Debt is a fundamental system in our market based economy intentionally put in place in the United States to favor the rich and control those who are not. The tax system favors debt held by the wealthy, but not debt held by others.

According to the Education Data Initiative, 43.4 million people have federal student loan debt. The average balance owed is $37,014.00. If you include private student loan debt, the amount is closer to $41,000.00. In total, the federal government is owed over $1.606 trillion dollars in student loans. Research from Insight Into Diversity states that two-thirds of the people holding this student loan debt are women and most of these women are Black.

The government spends money by incurring debt all the time and forgives it too. But this country seems to fundamentally disagree with who deserves money and who doesn’t. Business need is favored over personal need. It also disagrees with whose debt should be cancelled. According to Pandemic Oversight, many PPL loans were forgiven.

“More than 11.8 million Paycheck Protection Program (PPP) loans were issued as of June 30, 2021, with 708 borrowers receiving the maximum loan amount of $10 million. Of the total number of loans, 4.1 million have been forgiven. The average dollar amount forgiven was $95,700. Of the borrowers receiving the maximum amount, 323 loans have been partially or fully forgiven.”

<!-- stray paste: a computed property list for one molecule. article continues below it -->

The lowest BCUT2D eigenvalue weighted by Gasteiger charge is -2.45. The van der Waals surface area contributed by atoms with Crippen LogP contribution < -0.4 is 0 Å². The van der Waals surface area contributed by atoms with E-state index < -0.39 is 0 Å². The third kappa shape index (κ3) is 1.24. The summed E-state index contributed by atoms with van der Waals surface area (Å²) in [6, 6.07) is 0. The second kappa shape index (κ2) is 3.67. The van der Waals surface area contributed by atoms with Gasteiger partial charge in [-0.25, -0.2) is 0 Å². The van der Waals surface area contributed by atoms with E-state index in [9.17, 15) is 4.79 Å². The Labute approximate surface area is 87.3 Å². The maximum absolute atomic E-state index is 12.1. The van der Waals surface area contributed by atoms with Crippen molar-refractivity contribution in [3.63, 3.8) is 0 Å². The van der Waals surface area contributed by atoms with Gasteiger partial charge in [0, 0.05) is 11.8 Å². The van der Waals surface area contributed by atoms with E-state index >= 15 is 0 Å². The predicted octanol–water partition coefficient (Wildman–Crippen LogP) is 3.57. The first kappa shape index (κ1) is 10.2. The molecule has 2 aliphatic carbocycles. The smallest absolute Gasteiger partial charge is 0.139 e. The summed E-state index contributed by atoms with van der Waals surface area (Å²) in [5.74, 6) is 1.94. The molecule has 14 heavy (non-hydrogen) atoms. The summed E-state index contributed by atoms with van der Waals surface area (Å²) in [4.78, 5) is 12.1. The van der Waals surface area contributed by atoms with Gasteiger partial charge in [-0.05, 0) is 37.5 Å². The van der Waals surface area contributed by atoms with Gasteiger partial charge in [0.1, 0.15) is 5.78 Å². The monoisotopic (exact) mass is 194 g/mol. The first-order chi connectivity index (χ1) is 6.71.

PPL loans were issued to businesses on the premise that the money would be used to save jobs. That these companies could not pay their workers otherwise. When I heard that Tom Brady’s health and wellness company received close to a million dollars from this program, I had thoughts. Between his wealth and Gisele’s, they couldn’t otherwise afford to pay their employees? Hmmm.

Many companies didn’t have to pay back the money. The PPL program has also been called “the biggest fraud in a generation” based on the hundreds of billions of dollars spent on luxury items and not employee paychecks.

The difference in outrage between what is shown toward PPL loan forgiveness and the idea of student loan forgiveness is stark and monumental.

Who Has Student Loan Debt?

Yet, most likely voters favor student debt cancellation. Just days ago, hundreds of organizations jointly called on President Biden to keep his campaign promise and cancel student loan debt, stating that it will “strengthen the economy, tackle racial disparities, and provide much-needed relief to help all Americans weather the pandemic and record inflation.” Recent headlines state that President Biden may forgive $10,000.00 per student borrower. However, that’s just a drop in the bucket and would do nothing for anyone with debt larger than that. Myself included. Why? Interest capitalization.